Open Access Repository

Pursuing planning in regional Tasmania: The case of Devonport 1915-1945

Petrow, S ORCID: 0000-0003-3922-1997 2018 , 'Pursuing planning in regional Tasmania: The case of Devonport 1915-1945', in I McShane and E Taylor and L Porter and I Woodcock (eds.), Proceedings of the 11th Australasian Urban History Planning History Conference 2018 , Australasian Urban History Planning History Group and the RMIT Centre for Urban Research, Melbourne, Vic, pp. 398-409 .

Full text not available from this repository.

Abstract

By World War One the north-western coastal town of Devonport had begun to develop into thethird most important town in Tasmania. It possessed a small but growing industrial economyand port and an increasing population, causing the town to expand. These developments, whilewelcomed, underlined how badly Devonport had originally been laid out. The 1915-16 lecturesby visiting British town planning advocate Charles C. Reade stimulated much interest in townplanning, especially how to make the most of Devonport's natural beauty before the town grewfurther. For ten years town planning was widely discussed in the Devonport Municipal Counciland the regional newspapers, largely motivated by the need to attract tourists. From the mid-1920s, without a town planning association to assert the power of public opinion, interest in townplanning was confined to individual enthusiasts and waxed and waned until World War Two.From 1943, in the expectation of a new society promised in the post-war world and the needfor more housing once war ended, town planning assumed greater importance. A new force, theDevonport Chamber of Commerce, became a vocal proponent of town planning to stop the towndeveloping haphazardly and halting commercial and population growth. The Municipal Councilresponded positively to the Chamber's lobbying. The State Government also saw the need fortown planning and passed the Town and Country Planning Act 1944. Finally, the interests of theMunicipal Council, the State Government and pressure groups had found a common purpose.This paper shows that discussion of town planning was not confined to Australian capital citiesby examining the progress of town planning in the growing regional town of Devonport between1915 and 1945.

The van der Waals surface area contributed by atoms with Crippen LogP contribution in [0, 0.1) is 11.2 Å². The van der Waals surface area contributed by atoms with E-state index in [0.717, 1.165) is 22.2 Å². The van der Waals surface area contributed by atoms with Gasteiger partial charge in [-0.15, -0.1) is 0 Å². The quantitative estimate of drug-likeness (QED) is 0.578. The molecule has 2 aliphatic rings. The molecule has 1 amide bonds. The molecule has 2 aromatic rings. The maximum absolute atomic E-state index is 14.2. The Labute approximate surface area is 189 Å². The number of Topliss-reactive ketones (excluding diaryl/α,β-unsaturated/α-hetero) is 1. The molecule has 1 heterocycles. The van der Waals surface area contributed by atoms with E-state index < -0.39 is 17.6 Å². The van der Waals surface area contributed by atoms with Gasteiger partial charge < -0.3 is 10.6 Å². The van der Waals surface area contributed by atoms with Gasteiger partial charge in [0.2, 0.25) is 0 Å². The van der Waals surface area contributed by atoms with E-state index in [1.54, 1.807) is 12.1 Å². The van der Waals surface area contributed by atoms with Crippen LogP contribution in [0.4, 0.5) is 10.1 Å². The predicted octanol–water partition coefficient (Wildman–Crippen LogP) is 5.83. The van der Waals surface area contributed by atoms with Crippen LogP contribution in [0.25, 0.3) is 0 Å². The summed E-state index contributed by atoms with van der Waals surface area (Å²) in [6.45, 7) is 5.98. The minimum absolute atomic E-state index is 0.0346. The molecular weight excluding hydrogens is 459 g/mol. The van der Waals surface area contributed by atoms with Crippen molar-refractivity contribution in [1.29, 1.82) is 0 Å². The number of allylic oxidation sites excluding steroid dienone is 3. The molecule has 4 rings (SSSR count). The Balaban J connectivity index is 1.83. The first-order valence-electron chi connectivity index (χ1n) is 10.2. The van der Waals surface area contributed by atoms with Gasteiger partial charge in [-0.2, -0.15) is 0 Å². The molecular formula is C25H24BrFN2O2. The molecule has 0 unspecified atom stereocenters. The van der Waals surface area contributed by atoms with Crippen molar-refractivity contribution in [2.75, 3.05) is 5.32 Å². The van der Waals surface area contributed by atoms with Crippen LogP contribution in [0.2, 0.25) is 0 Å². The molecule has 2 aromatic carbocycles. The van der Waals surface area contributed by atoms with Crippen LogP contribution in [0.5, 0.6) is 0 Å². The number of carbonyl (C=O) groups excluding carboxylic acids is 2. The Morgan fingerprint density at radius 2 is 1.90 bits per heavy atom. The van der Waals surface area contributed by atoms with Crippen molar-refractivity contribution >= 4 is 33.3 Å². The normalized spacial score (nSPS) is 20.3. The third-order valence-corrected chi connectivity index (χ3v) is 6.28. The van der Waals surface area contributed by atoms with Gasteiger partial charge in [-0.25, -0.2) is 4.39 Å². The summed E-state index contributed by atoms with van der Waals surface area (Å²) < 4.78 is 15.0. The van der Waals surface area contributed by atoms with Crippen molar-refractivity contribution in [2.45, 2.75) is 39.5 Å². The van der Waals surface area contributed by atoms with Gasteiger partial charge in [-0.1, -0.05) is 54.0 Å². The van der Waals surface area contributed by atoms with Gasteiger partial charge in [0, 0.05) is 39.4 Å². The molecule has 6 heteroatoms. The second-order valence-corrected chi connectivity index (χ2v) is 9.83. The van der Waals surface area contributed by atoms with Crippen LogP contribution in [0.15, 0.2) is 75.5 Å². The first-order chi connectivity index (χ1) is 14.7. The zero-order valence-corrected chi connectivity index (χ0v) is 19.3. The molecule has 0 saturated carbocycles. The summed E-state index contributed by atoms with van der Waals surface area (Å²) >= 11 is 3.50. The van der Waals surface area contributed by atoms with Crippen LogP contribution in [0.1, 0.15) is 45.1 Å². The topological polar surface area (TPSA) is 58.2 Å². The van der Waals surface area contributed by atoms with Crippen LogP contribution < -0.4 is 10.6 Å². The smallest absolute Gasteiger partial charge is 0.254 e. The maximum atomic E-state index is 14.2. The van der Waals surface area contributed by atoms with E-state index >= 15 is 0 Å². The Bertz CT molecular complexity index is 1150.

Item Type: Conference Publication
Authors/Creators:Petrow, S
Keywords: Devonport, Tasmania, town planning, regional cities, Town and Country Planning Commissioner
Journal or Publication Title: Proceedings of the 11th Australasian Urban History Planning History Conference 2018
Publisher: Australasian Urban History Planning History Group and the RMIT Centre for Urban Research
Copyright Information:

Copyright 2018 Australasian Urban Planning History Group.

Related URLs:
Item Statistics: View statistics for this item

Actions (login required)

Item Control Page Item Control Page
TOP